Pull Your Own Weight: The purpose and point of the program

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A column by Rick Osbourne

In his insightful 2008 book entitled The Path to Purpose Stanford professor Dr. William Damon contends that in its frantic, frenzied efforts to stuff a multitude of facts into our kids heads and to test their ability to regurgitate those facts, modern education has lost track of “the why question.”

In other words the missing ingredient that leaves so many American students lost, disoriented, rudderless, directionless, cynical, and apathetic is modern education’s failure to address THE PURPOSE of learning and regurgitating all those facts. But without an understanding of why they’re doing what they’re doing, students are filled with experiences that lack depth, meaning, and PURPOSE.

In his insightful 1993 book entitled Punished by Rewards, Dr. Alfie Kohn contends that modern educators depend on extrinsic rewards (i.e. stars, stickers, pats on the head, and grades) in order to motivate kids. But since those extrinsic rewards are controlled by people other than the students themselves, they systematically undermine the intrinsic motivation which gives any legitimate educational experience its value, depth, meaning, and PURPOSE.

However, due to modern education’s mass produced, assembly line characteristics (think large classes of kids dashing from class to class whenever the next bell rings), teachers lack the time and/or inclination to address “the why question” in any meaningful way. Instead they resort to filling in that void with stars, stickers, and grades. In the process THE SYSTEM EFFECTIVELY UNDERMINES the possibility of cultivating any real sense of PURPOSE.

Even a cursory examination of classic educational theorists including Piaget, Erikson, Montessori, and Rousseau, reveals that for these folks the purpose of a well-conceived education was/is AUTONOMY. In other words, a well-conceived education is designed to give students the tools they need to think for themselves, to draw their own conclusions, and to act accordingly. It gives students the tools they need to take responsibility for themselves and eventually their families, their neighborhoods, and their communities. A good education produces good citizens.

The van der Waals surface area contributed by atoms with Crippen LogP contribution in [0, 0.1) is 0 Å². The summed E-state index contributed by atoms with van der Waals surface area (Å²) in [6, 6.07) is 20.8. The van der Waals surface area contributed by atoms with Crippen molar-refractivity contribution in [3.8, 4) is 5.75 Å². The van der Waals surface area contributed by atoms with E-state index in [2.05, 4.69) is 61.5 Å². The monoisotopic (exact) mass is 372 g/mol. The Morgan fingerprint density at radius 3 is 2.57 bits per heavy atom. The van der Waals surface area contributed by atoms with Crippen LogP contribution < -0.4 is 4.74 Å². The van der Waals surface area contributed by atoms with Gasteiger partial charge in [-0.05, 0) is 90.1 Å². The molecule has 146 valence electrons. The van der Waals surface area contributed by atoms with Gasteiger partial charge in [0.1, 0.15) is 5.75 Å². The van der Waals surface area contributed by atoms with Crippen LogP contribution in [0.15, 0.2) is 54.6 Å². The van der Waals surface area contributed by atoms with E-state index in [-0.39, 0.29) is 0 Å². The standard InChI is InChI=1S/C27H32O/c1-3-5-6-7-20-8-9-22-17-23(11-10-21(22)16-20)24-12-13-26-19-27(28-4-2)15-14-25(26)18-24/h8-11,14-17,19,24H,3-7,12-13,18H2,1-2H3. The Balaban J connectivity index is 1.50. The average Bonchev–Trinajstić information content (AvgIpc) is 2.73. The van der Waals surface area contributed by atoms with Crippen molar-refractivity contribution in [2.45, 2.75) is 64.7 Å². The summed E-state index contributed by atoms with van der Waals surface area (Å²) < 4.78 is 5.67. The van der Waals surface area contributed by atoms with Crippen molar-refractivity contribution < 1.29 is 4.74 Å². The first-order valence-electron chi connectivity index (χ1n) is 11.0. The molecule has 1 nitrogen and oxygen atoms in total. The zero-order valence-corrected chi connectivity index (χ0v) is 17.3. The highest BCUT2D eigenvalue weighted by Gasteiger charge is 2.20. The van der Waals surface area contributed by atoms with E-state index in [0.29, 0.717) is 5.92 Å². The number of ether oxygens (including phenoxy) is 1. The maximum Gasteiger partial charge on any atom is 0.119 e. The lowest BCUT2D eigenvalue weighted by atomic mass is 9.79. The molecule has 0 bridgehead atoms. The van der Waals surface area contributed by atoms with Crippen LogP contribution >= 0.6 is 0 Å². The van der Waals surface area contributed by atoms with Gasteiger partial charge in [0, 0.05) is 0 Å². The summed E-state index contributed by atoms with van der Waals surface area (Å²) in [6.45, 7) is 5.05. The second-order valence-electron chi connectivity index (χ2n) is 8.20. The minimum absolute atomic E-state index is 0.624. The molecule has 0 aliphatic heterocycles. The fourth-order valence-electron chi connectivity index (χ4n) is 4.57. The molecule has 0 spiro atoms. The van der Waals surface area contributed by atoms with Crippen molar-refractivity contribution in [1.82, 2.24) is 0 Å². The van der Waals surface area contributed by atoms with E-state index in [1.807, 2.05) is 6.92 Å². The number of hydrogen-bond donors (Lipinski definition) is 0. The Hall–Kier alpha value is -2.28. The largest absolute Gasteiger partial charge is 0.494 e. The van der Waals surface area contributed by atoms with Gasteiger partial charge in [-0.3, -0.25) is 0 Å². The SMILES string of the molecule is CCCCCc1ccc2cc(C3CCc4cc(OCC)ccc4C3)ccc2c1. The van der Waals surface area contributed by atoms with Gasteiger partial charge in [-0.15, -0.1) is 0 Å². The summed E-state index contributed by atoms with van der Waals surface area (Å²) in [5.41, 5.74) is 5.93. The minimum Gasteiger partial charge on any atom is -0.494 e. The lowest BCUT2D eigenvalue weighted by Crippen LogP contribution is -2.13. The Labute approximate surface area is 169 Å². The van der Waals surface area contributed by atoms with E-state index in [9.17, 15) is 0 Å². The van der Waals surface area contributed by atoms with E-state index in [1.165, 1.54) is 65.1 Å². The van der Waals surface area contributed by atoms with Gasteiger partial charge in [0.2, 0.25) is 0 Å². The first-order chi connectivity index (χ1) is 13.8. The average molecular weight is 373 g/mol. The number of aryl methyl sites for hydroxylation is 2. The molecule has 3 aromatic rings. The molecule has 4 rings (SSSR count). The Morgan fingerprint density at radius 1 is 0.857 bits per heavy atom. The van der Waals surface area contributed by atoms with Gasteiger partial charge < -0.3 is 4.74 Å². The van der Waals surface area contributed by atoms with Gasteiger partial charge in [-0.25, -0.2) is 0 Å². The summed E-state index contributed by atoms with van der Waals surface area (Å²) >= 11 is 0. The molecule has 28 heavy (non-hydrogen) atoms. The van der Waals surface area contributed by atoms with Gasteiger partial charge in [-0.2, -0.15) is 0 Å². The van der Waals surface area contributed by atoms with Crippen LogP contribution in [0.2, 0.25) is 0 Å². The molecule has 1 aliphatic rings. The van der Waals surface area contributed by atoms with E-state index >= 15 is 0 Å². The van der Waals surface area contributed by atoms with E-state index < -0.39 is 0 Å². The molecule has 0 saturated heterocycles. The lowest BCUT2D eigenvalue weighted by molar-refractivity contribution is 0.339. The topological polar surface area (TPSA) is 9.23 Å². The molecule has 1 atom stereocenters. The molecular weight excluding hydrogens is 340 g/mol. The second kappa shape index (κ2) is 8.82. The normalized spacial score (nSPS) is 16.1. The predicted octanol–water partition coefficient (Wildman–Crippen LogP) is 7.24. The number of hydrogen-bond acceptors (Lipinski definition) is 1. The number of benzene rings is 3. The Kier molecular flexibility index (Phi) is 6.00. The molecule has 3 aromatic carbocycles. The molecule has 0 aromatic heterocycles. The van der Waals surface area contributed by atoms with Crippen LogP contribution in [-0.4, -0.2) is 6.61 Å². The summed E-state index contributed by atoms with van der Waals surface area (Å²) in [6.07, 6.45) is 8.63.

With all that said I would now like to turn to a brief examination of Operation Pull Your Own Weight (OPYOW) and how it addresses “the why question.” The program challenges kids to learn to do a pullup, through practice and self-determination. At first glance, as the American Society of Exercise Physiologists has said, it’s “A simple, easily implemented, easily documented, and affordable solution to childhood obesity.” That’s a good and accurate description of OPYOW from a strictly physical perspective.

But if you’re willing to dig beneath the surface you’ll discover that OPYOW is built on the premise that “All kids want to be strong at everything and weak at nothing.” Yes, all kids long to be godlike, independent, and to govern themselves. The natural tendency and desire to grow stronger (physically, mentally, spiritually, socially, etc.) is built into the genes, into the DNA of all kids starting from day one, and it remains there (although often camouflaged) for life. After all, it’s always cool to be strong, and un-cool to be weak at anything.

In the process of digging you’ll find that, despite an environment that encourages the polar opposite, the OPYOW experience cultivates “Yes I can” over “No I can’t.” Starting at a very physical level it fans the flames of winning over losing, of being over non-being, of “never, never, never giving up.” And within this ultimately simple experience you’ll find self-respect, mutual-respect, democracy, enlightened self-interest, intrinsic motivation, autonomy, and purpose. In the heart of hearts, every kid longs to be able to pull his or her own weight in every conceivable way.

Rick Osbourne is former physical educator and a pioneer in the field of functional childhood obesity prevention. He currently serves as President of the Pull Your Own Weight Foundation which is an Illinois based, 501c3, not for profit organization whose focus is functional childhood obesity prevention. He’s written and published three books in this field, the latest of which is entitled Beating Childhood Obesity Now: A Simple Solution for Parents and Educators. He’s the Examiner’s national childhood obesity prevention correspondent. He writes an online column for The Edvocate. And you can connect with Rick via Twitter, Linkedin, or Facebook.

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